*3*point to the same time when there are three different moments? But at the different moments at which they point to the same time in my system, events occur at points C'

*1*, C'

*2*, C'

*3*of my system which were legitimately designated contemporaneous in system

*S*; I shall then still agree to call them contemporaneous in order not to have to take a new view of the relations of these events first among themselves, and then with all the others [11-12]. I shall thereby preserve all their sequences, relations and explanations. In naming as succession what I called simultaneity, I would have an incoherent world or one built on a plan utterly different from yours. In this way, all things and all relations among things will retain their size, remain within the same frames, come under the same laws. I can therefore act as if none of my lengths had shrunk, as if my time had not expanded, as if my clocks agreed. So much, at least, for ponderable matter, for what I carry along with me in the motion of my system; drastic changes have occurred in the temporal and spatial relations of its parts, but I am not, nor need to be, aware of them" (12b).

*x*,

*y*,

*z*from three given planes at right angles, which we shall declare motionless, and which will intersect on axes

*OX, OY, OZ "*(13ab).

*x', y', z'*from the three planes intersecting on those lines that every point in my system will be defined. Since it is from your motionless point of view that the global representation of the All has to be framed, I must find a way to relate my observations to your axes OX, OY, OZ, or, in other words, to set up equations by means of which I shall once and for all be able, knowing

*x', y', z',*to calculate

*x, y, z*. But this will be easy, thanks to the information you have just given me. First, to simplify matters, I shall assume that my axes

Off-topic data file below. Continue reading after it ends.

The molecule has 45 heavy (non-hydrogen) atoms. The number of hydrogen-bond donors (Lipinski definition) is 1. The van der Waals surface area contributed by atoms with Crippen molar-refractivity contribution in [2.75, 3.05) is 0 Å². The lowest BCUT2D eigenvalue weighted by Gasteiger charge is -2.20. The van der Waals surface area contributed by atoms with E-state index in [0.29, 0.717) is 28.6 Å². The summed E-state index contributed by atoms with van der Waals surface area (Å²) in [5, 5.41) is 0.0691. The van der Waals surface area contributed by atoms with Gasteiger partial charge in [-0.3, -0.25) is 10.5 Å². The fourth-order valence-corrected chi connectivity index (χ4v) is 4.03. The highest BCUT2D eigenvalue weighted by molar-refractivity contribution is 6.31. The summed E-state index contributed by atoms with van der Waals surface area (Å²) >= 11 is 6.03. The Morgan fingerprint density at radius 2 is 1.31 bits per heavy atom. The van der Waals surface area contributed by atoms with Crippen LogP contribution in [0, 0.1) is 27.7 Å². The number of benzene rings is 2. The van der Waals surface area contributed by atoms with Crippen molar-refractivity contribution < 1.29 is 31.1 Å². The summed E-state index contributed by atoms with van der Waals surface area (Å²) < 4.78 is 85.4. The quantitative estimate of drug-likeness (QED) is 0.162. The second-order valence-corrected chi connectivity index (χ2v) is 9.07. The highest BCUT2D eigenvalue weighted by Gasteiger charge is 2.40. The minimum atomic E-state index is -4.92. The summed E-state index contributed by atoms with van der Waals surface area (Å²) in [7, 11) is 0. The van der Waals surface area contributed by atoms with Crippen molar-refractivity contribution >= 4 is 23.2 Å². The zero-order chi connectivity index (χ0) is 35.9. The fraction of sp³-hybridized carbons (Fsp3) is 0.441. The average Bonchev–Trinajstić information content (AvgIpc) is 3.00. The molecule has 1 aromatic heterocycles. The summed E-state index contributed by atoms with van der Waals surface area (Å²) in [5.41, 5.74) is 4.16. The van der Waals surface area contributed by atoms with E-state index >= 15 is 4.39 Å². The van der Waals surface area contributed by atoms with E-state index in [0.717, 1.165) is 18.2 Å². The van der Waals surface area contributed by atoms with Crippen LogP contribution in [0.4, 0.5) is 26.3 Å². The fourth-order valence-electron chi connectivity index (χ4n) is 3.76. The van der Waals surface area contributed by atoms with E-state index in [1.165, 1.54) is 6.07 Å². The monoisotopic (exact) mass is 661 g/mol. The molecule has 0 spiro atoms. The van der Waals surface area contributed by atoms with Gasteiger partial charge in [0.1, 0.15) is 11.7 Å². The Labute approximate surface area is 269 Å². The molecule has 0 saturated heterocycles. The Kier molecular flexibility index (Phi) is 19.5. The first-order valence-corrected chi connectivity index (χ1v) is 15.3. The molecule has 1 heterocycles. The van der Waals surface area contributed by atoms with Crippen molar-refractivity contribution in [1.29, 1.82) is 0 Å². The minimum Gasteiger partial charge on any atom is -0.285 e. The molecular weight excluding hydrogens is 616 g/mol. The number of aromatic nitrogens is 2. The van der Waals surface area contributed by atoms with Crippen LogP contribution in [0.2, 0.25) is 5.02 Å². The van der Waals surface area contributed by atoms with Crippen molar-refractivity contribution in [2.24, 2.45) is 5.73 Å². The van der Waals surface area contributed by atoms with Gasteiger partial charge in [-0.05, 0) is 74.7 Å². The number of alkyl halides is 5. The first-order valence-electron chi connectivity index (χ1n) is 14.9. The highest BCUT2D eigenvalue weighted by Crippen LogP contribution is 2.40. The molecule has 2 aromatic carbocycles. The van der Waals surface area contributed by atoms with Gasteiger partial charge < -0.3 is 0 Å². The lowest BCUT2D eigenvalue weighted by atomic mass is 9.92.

*O'X', O'Y', O'Z'*coincided with yours before the dissociation of the two worlds S and S' (which for the clarity of the present demonstration it will this time be better to make completely different from one another), and I shall also assume that

*OX*and, consequently,

*O'X'*denote the actual direction of motion of S'. This being so, it is clear that planes

*Z'O'X'*and

*X'O'Y'*simply glide over planes

*ZOX*and

*XOY*respectively, that they ceaselessly coincide with them and that consequently

*y*and

*y'*are equal, as are

*z*and

*z'*" (13c).

*x*. If, from the moment O' leaves O, I compute a time

*t'*on the clock at point

*x', y', z',*I naturally think of the distance from this point to plane ZOY as equal to

*x' + vt'*. But in view of the contraction to which you call my attention, this length x' + vt' would not coincide with your

*x*but with

*x*is

*t'*, which has elapsed for me and which my clock at point

*x', y', z'*shows me, is different from yours. When this clock gave me the

*t'*reading, the time

*t*shown by yours was, as you stated,

*t*which I shall show you. For time as for space, I shall have gone over from my point of view to yours" (13-14).

*We call the coordinate values for M:*

*x, y, z*. And for M':

*x', y', z'.*We see from the picture that M' retains it position relative to the

*y*and

*z*axes. It has only advanced along the

*x*axis. Again, recall the distance formula:

*t'*. Hence we have the following equalities:

*x = x' + vt'*

*y = y'*

*z = z'*

*t = t'*

*1*. Because it also coincides with system S, it will diverge in a direction away from the clock C

*o*in system S. So the line C'

*oC'1*indicates the direction of the motion that S' travels.

*x*with this formula:

*t*with

*v + v'.*So imagine that S is a river bank. Boat S' sails down it at speed

*v*, relative to the riverbank. There is a passenger on the boat who also walks at speed

*v*across the boat's deck. The speed from the shore is not

*v + v'*, but rather a speed less than that.

*v*and he shines a light. Will the light beam then go

*c + v*? No, it will just go

*c*. We will substitute

*c*for

*v'*in the equation from above.

*x', y', z', t',*and

*v'*knowing just

*x, y, z, t, v''*, by using the following formulas:

*Duration and Simultaneity*. Ed. Robin Durie. Transl. Mark Lewis and Robin Durie. Manchester: Clinamen Press, 1999.